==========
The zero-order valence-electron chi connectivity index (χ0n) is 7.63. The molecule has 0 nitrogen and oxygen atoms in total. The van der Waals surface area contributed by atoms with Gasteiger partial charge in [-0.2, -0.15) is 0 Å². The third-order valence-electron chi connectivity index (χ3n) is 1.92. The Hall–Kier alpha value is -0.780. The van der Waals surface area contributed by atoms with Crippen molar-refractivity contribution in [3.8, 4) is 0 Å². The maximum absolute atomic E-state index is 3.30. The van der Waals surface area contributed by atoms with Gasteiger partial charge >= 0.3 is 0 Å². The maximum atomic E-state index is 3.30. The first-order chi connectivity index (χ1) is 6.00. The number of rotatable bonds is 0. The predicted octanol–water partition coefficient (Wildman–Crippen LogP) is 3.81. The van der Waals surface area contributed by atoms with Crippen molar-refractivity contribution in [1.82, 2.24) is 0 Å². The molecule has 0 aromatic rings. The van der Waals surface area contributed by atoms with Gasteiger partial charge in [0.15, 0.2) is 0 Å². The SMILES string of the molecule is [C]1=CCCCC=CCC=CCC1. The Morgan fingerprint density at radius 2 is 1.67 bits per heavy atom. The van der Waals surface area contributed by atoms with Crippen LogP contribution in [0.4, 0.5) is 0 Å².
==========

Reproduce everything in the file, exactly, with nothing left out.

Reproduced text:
The zero-order valence-electron chi connectivity index (χ0n) is 7.63. The molecule has 0 nitrogen and oxygen atoms in total. The van der Waals surface area contributed by atoms with Gasteiger partial charge in [-0.2, -0.15) is 0 Å². The third-order valence-electron chi connectivity index (χ3n) is 1.92. The Hall–Kier alpha value is -0.780. The van der Waals surface area contributed by atoms with Crippen molar-refractivity contribution in [3.8, 4) is 0 Å². The maximum absolute atomic E-state index is 3.30. The van der Waals surface area contributed by atoms with Gasteiger partial charge >= 0.3 is 0 Å². The maximum atomic E-state index is 3.30. The first-order chi connectivity index (χ1) is 6.00. The number of rotatable bonds is 0. The predicted octanol–water partition coefficient (Wildman–Crippen LogP) is 3.81. The van der Waals surface area contributed by atoms with Crippen molar-refractivity contribution in [1.82, 2.24) is 0 Å². The molecule has 0 aromatic rings. The van der Waals surface area contributed by atoms with Gasteiger partial charge in [0.15, 0.2) is 0 Å². The SMILES string of the molecule is [C]1=CCCCC=CCC=CCC1. The Morgan fingerprint density at radius 2 is 1.67 bits per heavy atom. The van der Waals surface area contributed by atoms with Crippen LogP contribution in [0.4, 0.5) is 0 Å².